Unretired. You’ve probably started hearing the term more and more, because they make up the biggest new candidate trend. But who are they and would they be appropriate for your workplace?
The unretired are people who have left retirement to rejoin the workforce. Recent studies show this is motivated not only by the booming job market and the cost of living crisis but also by a desire to contribute more in society.
And that could be good news for your organisation, especially with candidate shortages. Unretired employees not only add more diversity to your workplace, they also bring decades of soft skills experience. And if they’re headed back into work because they prefer working to retirement, they’re bringing that enthusiasm with them.
One recent survey of retirees found that nearly a third would think about going back to work, or they were already working again. In fact, Google reported a 200% increase in searches for the term ‘returning to work after retirement’ in the last year.
Every retiree returning to work has a different motivation and situation. But from your business’ perspective, there are strong reasons to be open to employing this cohort of people known as the unretired.
Not only do older workers have decades of experience and skills built up over extensive careers. But they can also be great mentors and teachers to younger employees. This is particularly when it comes to soft skills like communication, collaboration and teamwork.
Workplaces filled with diverse groups of people, with different perspectives, backgrounds and experiences, generally thrive more than their competitors. And we’d say this is the same for age-diverse teams, too.
With candidate shortages still in many sectors it’s worth knowing about this potential new talent pool. Unretirees could be great additions to your own business.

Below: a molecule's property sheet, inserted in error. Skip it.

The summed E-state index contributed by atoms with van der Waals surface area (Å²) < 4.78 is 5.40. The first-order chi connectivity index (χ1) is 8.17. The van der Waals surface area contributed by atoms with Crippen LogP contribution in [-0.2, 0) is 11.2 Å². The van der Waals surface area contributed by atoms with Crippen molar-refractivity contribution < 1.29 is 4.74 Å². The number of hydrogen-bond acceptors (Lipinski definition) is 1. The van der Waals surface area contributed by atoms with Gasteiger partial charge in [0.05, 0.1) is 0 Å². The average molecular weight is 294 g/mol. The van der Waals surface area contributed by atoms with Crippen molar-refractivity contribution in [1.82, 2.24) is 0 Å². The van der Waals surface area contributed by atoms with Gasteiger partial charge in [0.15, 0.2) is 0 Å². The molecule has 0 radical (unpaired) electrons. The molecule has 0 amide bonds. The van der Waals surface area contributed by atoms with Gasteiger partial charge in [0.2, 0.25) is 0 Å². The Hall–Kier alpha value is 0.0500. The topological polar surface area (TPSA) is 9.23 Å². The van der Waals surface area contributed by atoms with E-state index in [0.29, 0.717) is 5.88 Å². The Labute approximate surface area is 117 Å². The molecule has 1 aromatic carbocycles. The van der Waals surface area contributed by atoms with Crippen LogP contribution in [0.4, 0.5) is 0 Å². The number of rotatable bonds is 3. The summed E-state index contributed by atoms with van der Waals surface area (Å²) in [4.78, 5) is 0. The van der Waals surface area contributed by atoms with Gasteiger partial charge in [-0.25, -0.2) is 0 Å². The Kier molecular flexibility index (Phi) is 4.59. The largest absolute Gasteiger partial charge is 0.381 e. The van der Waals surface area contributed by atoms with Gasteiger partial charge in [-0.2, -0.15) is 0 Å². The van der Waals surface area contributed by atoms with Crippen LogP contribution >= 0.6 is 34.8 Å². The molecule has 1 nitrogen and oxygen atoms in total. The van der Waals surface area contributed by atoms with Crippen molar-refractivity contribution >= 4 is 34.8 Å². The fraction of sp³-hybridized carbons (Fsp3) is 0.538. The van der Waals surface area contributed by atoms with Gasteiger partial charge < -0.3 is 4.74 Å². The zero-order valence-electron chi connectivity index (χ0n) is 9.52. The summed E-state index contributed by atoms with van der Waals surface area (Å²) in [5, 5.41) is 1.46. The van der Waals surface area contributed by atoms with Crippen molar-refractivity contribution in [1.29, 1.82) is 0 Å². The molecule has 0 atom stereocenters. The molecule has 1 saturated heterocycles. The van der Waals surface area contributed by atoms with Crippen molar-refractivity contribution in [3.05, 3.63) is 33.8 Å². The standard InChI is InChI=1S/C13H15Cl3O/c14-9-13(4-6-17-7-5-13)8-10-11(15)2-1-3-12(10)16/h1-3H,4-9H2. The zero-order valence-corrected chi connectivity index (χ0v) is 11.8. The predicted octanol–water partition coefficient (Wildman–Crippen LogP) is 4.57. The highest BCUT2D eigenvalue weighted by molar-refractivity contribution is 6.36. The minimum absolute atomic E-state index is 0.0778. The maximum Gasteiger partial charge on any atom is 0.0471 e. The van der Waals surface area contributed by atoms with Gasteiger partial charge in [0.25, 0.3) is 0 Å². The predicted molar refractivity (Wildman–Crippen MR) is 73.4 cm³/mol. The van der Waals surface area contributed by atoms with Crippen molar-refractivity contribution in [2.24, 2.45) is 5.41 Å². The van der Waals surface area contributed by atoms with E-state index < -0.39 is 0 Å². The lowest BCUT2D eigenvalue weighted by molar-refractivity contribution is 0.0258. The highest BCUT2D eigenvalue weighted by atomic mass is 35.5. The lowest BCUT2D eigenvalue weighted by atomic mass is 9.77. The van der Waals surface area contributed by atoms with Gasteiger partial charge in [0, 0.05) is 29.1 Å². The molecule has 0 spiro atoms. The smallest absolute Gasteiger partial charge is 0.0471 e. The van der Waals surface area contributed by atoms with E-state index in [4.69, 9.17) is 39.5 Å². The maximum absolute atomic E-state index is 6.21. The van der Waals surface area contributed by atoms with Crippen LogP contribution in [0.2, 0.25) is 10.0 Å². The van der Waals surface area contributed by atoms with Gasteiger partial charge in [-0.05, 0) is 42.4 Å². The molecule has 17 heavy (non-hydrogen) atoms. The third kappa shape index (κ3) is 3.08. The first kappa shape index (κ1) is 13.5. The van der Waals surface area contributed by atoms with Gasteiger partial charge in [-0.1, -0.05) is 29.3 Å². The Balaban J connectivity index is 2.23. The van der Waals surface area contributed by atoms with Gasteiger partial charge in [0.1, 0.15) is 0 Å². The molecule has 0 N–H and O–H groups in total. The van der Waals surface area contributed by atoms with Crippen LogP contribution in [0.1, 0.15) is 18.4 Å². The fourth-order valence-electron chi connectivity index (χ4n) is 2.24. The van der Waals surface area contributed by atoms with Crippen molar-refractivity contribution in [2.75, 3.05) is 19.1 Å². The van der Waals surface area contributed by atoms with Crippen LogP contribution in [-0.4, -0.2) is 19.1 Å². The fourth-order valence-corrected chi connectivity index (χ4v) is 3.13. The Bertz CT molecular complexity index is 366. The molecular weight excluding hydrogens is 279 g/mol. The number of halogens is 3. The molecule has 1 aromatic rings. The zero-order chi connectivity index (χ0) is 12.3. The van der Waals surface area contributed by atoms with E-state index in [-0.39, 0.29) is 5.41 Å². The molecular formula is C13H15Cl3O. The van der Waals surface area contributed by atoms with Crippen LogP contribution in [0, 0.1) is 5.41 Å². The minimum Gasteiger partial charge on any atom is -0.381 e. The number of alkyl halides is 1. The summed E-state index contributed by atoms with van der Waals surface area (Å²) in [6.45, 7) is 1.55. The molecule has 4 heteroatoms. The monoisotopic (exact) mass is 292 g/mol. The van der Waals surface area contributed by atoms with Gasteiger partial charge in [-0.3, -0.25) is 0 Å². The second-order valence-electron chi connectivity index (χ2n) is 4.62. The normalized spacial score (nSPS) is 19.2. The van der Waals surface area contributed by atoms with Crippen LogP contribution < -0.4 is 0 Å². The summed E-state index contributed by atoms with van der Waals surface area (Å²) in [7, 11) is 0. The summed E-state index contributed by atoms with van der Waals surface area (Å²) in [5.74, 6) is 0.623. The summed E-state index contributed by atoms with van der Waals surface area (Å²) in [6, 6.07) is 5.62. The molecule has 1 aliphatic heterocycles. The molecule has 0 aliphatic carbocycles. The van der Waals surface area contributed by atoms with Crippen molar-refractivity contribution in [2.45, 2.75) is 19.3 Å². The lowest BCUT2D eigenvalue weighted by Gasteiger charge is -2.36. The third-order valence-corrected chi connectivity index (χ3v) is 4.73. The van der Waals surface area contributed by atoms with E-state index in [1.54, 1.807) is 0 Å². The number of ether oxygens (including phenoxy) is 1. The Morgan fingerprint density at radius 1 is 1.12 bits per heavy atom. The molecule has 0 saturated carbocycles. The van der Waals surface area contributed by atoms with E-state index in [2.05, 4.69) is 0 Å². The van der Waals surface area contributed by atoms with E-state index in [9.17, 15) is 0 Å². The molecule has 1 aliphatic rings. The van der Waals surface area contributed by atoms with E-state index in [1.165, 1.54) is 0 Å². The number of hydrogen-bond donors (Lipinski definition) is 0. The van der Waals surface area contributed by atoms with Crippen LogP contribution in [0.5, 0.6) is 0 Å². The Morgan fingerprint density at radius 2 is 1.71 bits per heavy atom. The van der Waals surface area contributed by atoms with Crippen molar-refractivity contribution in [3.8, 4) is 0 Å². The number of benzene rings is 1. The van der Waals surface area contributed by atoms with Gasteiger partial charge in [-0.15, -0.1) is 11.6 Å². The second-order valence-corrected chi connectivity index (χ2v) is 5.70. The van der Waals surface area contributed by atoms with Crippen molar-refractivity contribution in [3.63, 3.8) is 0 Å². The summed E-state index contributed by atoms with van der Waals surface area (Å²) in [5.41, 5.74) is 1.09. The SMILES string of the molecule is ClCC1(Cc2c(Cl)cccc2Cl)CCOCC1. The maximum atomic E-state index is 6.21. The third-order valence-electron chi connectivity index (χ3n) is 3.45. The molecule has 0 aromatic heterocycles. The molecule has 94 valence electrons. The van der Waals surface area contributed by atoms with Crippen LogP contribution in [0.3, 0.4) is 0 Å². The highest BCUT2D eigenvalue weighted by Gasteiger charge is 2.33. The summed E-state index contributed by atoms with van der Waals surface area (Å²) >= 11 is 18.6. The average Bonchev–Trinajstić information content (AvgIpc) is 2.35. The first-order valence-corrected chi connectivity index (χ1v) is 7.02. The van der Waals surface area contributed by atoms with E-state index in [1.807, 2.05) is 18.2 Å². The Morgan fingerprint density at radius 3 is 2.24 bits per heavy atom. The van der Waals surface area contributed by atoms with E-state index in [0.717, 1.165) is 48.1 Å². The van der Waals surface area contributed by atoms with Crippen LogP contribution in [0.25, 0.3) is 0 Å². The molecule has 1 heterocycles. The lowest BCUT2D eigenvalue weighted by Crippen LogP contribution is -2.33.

Bear in mind that many older people feel that their age poses a disadvantage to them when it comes to job applications. This is borne out by research by The Centre for Ageing Better, which suggests that over a quarter of 50-69-year-olds feel this way.
So here are a few pointers on how you can attract them to apply:
Having a certain amount of autonomy over how and when you work is highly desirable to job candidates of all generations. But we’d say work-life balance is even more crucial for older workers. Team members in later life are more likely to have health needs or caring commitments. So feel free to emphasise this in your job adverts and all the way through the recruitment process.
For those retirees who need to return to the workplace, full-time hours might not be practical, possible or even necessary. Bear this in mind when you’re about to advertise vacancies for roles.
Unfortunately, many job adverts still read like they’re aimed at young candidates. This can be hugely off putting to potential older employees. Our advice at HR GO? Major on the skills needed for the role, rather than the lifestyle or general age of the candidate. Words like ‘ambitious’, ‘high energy’ and ‘ninja’ are high on the age-bias list, for starters. Read more of our tips on how to make your job adverts age-friendly.
There are strong positives in employing older workers. And running an age-friendly workplace benefits employees of all ages.
What’s clear is that unless your organisation can work out how to tap into the experience and abilities of these “unretirees” you could miss out to your competitors who’ve welcomed them back already.
Check out the Centre for Ageing Better’s Good Recruitment for Older Workers: A guide for employers.
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